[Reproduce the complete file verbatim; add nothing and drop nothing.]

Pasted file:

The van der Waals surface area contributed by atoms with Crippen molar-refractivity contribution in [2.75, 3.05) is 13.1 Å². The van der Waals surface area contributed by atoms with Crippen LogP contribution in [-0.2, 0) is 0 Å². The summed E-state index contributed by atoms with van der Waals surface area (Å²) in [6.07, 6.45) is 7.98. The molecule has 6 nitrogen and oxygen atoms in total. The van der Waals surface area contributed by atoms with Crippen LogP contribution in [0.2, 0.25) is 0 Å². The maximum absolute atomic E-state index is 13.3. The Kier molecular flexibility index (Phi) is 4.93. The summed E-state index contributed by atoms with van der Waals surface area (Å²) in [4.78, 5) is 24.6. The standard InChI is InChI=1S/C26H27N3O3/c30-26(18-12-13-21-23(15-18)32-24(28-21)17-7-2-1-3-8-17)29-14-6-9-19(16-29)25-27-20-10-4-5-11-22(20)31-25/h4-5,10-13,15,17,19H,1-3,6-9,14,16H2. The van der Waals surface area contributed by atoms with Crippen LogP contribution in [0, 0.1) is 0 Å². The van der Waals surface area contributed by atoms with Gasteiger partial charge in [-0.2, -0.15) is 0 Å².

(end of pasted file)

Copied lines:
The van der Waals surface area contributed by atoms with Crippen molar-refractivity contribution in [2.75, 3.05) is 13.1 Å². The van der Waals surface area contributed by atoms with Crippen LogP contribution in [-0.2, 0) is 0 Å². The summed E-state index contributed by atoms with van der Waals surface area (Å²) in [6.07, 6.45) is 7.98. The molecule has 6 nitrogen and oxygen atoms in total. The van der Waals surface area contributed by atoms with Crippen LogP contribution in [0.2, 0.25) is 0 Å². The maximum absolute atomic E-state index is 13.3. The Kier molecular flexibility index (Phi) is 4.93. The summed E-state index contributed by atoms with van der Waals surface area (Å²) in [4.78, 5) is 24.6. The standard InChI is InChI=1S/C26H27N3O3/c30-26(18-12-13-21-23(15-18)32-24(28-21)17-7-2-1-3-8-17)29-14-6-9-19(16-29)25-27-20-10-4-5-11-22(20)31-25/h4-5,10-13,15,17,19H,1-3,6-9,14,16H2. The van der Waals surface area contributed by atoms with Crippen LogP contribution in [0, 0.1) is 0 Å². The van der Waals surface area contributed by atoms with Gasteiger partial charge in [-0.2, -0.15) is 0 Å².